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$\phi^{t-1} w_1 + \phi^{t-2} w_2 + \ldots+ w_t = \sum_{i=1}^{t-1} \phi^{t-i} w_i$ This equation is not correct: On the left-hand side there appears a "$w_t$"-term, but on the right-hand side it doesn't. So, instead it should read $$\phi^{t-1} w_1 + \phi^{t-2} w_2 + \ldots+ w_t = \sum_{i=1}^{\color{red}{t}} \phi^{t-i} w_i$$ Except for that your ...


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Best way to view this is to view it as TWO dependent events. a) simply use r studio and use dbinom(2, 15, 0.02) b) Use a tree diagram P(S) = 0.9 P(NS) = 0.1 P(disease) = 0.02 P(nodisease) = 0.98 therfore to get a false positive (0.1 X 0.98) and for the second section of b is just (0.01 X 0.02) Let me know if there is any question because i am doing ...


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If two random variables, X and Y, are independent, then $Var(dX+ eY)=Var(dX)+Var(eY)$. $Var(cX+(1-c)Y)=Var(cX)+Var((1-c)Y)$ $=c^2\cdot Var(X)+(1-c)^2Var(Y)=c^2\cdot a+(1-c)^2b$ Calculating the derivative w.r.t c $2ca-2(1-c)b=0$ Now you can solve for c.


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First of all, note that if $\mathbf{P}_Z$ is the law of $Z$, then you can check that $\mathbf{P}_Z$ is absolutely continuous with respect to $\lambda$ (the Lebesgue measure), so there will be a density function. Now to find it, use the cumulative distribution function. Let $t \in \mathbb{R}$. $$F(t) = \mathbf{P}(Z \leq t) = \mathbf{P}(e^{-3t}\leq|X|)$$ ...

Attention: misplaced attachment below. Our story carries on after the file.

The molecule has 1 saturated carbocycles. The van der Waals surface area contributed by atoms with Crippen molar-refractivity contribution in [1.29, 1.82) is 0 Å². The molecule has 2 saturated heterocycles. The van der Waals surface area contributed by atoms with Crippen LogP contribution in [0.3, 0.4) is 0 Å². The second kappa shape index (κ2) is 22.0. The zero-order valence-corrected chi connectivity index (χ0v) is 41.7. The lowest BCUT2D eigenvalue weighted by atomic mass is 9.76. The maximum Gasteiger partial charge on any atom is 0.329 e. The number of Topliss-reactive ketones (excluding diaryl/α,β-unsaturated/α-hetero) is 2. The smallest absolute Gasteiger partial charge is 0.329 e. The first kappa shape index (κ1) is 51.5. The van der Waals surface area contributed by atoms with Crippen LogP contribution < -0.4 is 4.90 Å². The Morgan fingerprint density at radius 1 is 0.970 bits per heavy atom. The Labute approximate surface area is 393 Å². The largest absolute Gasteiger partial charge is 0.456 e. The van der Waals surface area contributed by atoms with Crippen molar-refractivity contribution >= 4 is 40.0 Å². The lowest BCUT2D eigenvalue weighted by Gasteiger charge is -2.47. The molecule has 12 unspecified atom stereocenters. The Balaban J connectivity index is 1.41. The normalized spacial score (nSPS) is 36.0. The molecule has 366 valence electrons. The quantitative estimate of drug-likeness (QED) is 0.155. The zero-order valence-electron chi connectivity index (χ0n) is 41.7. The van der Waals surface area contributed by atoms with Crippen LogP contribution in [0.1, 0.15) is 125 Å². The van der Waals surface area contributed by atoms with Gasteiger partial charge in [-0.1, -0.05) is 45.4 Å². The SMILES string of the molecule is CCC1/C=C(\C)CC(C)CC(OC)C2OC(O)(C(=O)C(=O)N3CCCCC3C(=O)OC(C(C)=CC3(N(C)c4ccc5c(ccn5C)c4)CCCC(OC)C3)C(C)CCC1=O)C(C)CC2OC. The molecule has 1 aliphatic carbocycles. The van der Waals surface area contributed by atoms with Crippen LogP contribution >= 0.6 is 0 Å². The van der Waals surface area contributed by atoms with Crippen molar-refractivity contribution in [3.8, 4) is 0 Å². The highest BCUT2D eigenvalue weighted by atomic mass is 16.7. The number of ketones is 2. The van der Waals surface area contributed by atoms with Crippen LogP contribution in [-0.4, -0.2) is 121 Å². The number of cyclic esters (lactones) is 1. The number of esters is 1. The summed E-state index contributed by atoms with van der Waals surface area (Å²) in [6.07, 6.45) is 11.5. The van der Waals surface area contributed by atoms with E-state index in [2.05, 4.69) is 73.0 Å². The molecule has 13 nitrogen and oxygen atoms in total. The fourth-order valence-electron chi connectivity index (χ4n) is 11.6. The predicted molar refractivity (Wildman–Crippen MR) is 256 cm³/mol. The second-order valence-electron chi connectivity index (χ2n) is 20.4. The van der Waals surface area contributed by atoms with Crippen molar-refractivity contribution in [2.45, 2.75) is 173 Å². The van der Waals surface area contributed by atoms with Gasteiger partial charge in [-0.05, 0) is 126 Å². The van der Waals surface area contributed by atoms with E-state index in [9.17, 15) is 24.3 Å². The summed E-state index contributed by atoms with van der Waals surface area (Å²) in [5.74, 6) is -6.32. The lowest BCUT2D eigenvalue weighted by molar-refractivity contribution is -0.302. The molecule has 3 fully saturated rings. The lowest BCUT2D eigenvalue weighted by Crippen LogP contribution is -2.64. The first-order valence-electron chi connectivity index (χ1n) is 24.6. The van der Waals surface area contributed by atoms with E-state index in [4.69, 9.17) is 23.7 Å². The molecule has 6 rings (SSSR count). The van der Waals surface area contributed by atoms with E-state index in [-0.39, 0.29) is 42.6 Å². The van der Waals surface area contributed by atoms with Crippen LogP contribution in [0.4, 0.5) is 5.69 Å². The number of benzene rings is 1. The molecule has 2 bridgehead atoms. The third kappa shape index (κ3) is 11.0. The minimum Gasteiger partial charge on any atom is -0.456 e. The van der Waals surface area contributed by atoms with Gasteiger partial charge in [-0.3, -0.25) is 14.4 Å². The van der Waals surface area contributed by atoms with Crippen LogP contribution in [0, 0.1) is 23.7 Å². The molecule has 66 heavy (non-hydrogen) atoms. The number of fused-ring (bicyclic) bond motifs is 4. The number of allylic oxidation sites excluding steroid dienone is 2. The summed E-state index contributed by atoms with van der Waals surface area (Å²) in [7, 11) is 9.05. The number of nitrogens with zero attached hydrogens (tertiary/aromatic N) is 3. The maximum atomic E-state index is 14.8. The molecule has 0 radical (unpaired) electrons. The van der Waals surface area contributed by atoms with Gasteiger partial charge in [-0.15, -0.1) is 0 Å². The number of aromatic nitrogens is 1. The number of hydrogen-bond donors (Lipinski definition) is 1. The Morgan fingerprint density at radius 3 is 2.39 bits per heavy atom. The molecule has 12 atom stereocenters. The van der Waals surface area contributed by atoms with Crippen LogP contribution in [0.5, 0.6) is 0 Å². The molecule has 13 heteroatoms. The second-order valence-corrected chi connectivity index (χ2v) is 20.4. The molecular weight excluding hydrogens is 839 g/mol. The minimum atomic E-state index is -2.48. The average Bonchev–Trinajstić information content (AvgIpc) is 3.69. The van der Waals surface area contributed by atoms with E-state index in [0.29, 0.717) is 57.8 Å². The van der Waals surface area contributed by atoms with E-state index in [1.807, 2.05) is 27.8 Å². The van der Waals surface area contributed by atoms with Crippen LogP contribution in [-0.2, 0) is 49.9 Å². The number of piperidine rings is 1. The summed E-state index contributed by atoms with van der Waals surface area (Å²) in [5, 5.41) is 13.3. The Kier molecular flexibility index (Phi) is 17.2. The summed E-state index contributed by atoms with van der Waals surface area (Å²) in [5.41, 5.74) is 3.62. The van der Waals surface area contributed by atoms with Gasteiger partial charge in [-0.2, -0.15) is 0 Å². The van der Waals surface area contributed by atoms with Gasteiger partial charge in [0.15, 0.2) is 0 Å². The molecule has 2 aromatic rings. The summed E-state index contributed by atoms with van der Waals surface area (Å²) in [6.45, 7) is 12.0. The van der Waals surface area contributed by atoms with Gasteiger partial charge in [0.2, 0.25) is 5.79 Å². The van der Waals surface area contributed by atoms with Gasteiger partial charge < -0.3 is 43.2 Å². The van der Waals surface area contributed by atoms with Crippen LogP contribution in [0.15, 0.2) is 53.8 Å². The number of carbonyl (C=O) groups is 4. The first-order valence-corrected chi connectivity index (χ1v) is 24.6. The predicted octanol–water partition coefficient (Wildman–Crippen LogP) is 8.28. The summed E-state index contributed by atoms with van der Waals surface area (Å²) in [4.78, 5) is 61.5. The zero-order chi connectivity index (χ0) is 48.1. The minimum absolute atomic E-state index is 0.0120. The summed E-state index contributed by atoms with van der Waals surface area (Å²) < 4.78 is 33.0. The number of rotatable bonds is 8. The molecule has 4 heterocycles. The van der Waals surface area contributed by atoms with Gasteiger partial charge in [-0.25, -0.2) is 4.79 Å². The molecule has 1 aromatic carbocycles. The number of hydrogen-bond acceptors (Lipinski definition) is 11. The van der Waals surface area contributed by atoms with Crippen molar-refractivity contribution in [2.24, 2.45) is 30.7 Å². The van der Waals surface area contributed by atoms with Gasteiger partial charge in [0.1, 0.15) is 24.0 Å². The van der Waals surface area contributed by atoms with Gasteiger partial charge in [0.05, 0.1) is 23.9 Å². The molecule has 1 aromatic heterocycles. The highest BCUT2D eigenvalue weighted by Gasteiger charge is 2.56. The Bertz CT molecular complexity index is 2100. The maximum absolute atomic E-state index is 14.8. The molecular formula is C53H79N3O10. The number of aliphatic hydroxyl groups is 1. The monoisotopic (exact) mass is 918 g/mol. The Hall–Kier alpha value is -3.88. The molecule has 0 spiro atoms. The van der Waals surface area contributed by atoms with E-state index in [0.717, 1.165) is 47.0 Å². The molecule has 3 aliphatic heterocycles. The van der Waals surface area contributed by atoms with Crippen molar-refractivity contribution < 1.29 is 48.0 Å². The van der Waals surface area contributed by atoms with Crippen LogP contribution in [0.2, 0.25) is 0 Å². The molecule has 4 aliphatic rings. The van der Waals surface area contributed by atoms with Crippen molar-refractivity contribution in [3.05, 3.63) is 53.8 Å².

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No, the joint probability distribution does not have to be stationary w.r.t. time. Just imagine a precessing top with no friction. The probability distribution for $l^2$ is just a delta peaked at some particular value. But the joint probability distribution of $(l_1,l_2,l_3)$ is a delta peak that moves around in the angular momentum space.


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In calculating $F_Y$, you did wrong. Note that $X^2$ and $X$ are not independent. But $X^2 \le X$ iff $X \le 1$. We have for $t \in [0,1]$: \begin{align*} \def\P{\mathbf P}\P(Y \le t) &= \P(X \le t)\\ &= \frac 12 t\\ \end{align*} and for $t \in [1,4]$: \begin{align*} \P(Y \le t) &= \P(Y \le 1) + \P(1 < Y \le t)\\ ...


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By definition, the pair of random variables $\langle{X,Y}\rangle$ has a bivariate normal distribution, only if the (marginal) distribution of any linear combination of the variables is a univariate normal distribution. $X$ is a linear combination of the two random variables; witness: $X=1\cdot X+0\cdot Y$.   Thus it has a univariate normal ...


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Chebyshev's Inequality is true for any $c > 0$, but you are right that it only provides useful information for $c > 1$. This is actually surprisingly easy prove. Define $\mu = E(X)$ and $\sigma^2 = E((X-\mu)^2)$. Observe that for any $c \geq 0$ we have $\mathbb{1}\left\{\left|\frac{X-\mu}{\sigma}\right|\geq c\right\} \leq \frac{(X-\mu)^2}{\sigma^2 ...


1